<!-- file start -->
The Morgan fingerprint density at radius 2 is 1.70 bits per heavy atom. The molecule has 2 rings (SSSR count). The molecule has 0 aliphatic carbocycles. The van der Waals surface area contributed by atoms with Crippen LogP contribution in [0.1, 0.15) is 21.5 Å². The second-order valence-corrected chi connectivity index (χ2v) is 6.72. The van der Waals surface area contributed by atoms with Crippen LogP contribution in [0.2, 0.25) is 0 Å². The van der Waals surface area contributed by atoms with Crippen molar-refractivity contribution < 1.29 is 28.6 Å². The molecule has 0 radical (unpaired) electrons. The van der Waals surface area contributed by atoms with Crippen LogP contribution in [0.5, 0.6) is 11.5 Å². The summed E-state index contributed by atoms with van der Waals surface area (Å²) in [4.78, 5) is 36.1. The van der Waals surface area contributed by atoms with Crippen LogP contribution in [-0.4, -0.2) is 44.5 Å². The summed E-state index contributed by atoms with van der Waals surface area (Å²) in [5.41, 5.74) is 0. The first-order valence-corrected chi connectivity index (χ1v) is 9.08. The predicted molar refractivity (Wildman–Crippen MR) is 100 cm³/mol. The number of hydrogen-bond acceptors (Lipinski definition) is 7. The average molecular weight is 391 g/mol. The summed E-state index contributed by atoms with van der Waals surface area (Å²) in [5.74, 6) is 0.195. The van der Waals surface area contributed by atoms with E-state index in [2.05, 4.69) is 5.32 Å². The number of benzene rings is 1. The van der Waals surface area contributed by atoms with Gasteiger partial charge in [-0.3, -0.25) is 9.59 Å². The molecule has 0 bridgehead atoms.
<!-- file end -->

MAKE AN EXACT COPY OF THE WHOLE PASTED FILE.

The Morgan fingerprint density at radius 2 is 1.70 bits per heavy atom. The molecule has 2 rings (SSSR count). The molecule has 0 aliphatic carbocycles. The van der Waals surface area contributed by atoms with Crippen LogP contribution in [0.1, 0.15) is 21.5 Å². The second-order valence-corrected chi connectivity index (χ2v) is 6.72. The van der Waals surface area contributed by atoms with Crippen LogP contribution in [0.2, 0.25) is 0 Å². The van der Waals surface area contributed by atoms with Crippen molar-refractivity contribution < 1.29 is 28.6 Å². The molecule has 0 radical (unpaired) electrons. The van der Waals surface area contributed by atoms with Crippen LogP contribution in [0.5, 0.6) is 11.5 Å². The summed E-state index contributed by atoms with van der Waals surface area (Å²) in [4.78, 5) is 36.1. The van der Waals surface area contributed by atoms with Crippen LogP contribution in [-0.4, -0.2) is 44.5 Å². The summed E-state index contributed by atoms with van der Waals surface area (Å²) in [5.41, 5.74) is 0. The first-order valence-corrected chi connectivity index (χ1v) is 9.08. The predicted molar refractivity (Wildman–Crippen MR) is 100 cm³/mol. The number of hydrogen-bond acceptors (Lipinski definition) is 7. The average molecular weight is 391 g/mol. The summed E-state index contributed by atoms with van der Waals surface area (Å²) in [5.74, 6) is 0.195. The van der Waals surface area contributed by atoms with E-state index in [2.05, 4.69) is 5.32 Å². The number of benzene rings is 1. The van der Waals surface area contributed by atoms with Gasteiger partial charge in [-0.3, -0.25) is 9.59 Å². The molecule has 0 bridgehead atoms.